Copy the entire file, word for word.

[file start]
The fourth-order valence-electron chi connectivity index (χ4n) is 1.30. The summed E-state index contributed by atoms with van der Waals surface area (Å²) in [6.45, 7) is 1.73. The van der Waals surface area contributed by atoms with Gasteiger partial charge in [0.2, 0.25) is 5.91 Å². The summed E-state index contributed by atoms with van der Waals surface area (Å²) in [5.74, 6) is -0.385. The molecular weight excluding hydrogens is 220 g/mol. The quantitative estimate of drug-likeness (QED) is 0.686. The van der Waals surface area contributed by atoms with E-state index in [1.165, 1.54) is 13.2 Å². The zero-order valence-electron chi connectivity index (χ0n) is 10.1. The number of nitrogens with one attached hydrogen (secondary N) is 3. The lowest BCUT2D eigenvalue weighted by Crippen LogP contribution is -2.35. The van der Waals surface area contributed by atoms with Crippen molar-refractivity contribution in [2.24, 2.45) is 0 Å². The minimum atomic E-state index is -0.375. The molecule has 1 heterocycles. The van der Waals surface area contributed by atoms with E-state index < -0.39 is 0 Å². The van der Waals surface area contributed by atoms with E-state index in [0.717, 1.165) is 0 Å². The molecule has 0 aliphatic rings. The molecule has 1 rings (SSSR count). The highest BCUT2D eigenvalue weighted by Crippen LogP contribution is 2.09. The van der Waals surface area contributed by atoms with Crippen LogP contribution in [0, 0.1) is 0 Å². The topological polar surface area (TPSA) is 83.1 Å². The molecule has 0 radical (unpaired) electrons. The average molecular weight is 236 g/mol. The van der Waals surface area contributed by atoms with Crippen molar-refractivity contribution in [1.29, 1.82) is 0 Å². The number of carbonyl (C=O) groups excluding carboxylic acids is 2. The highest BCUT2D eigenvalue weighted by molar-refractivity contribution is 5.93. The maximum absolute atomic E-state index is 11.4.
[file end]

The fourth-order valence-electron chi connectivity index (χ4n) is 1.30. The summed E-state index contributed by atoms with van der Waals surface area (Å²) in [6.45, 7) is 1.73. The van der Waals surface area contributed by atoms with Gasteiger partial charge in [0.2, 0.25) is 5.91 Å². The summed E-state index contributed by atoms with van der Waals surface area (Å²) in [5.74, 6) is -0.385. The molecular weight excluding hydrogens is 220 g/mol. The quantitative estimate of drug-likeness (QED) is 0.686. The van der Waals surface area contributed by atoms with E-state index in [1.165, 1.54) is 13.2 Å². The zero-order valence-electron chi connectivity index (χ0n) is 10.1. The number of nitrogens with one attached hydrogen (secondary N) is 3. The lowest BCUT2D eigenvalue weighted by Crippen LogP contribution is -2.35. The van der Waals surface area contributed by atoms with Crippen molar-refractivity contribution in [2.24, 2.45) is 0 Å². The minimum atomic E-state index is -0.375. The molecule has 1 heterocycles. The van der Waals surface area contributed by atoms with E-state index < -0.39 is 0 Å². The van der Waals surface area contributed by atoms with E-state index in [0.717, 1.165) is 0 Å². The molecule has 0 aliphatic rings. The molecule has 1 rings (SSSR count). The highest BCUT2D eigenvalue weighted by Crippen LogP contribution is 2.09. The van der Waals surface area contributed by atoms with Crippen LogP contribution in [0, 0.1) is 0 Å². The topological polar surface area (TPSA) is 83.1 Å². The molecule has 0 radical (unpaired) electrons. The average molecular weight is 236 g/mol. The van der Waals surface area contributed by atoms with Crippen molar-refractivity contribution in [1.29, 1.82) is 0 Å². The number of carbonyl (C=O) groups excluding carboxylic acids is 2. The highest BCUT2D eigenvalue weighted by molar-refractivity contribution is 5.93. The maximum absolute atomic E-state index is 11.4.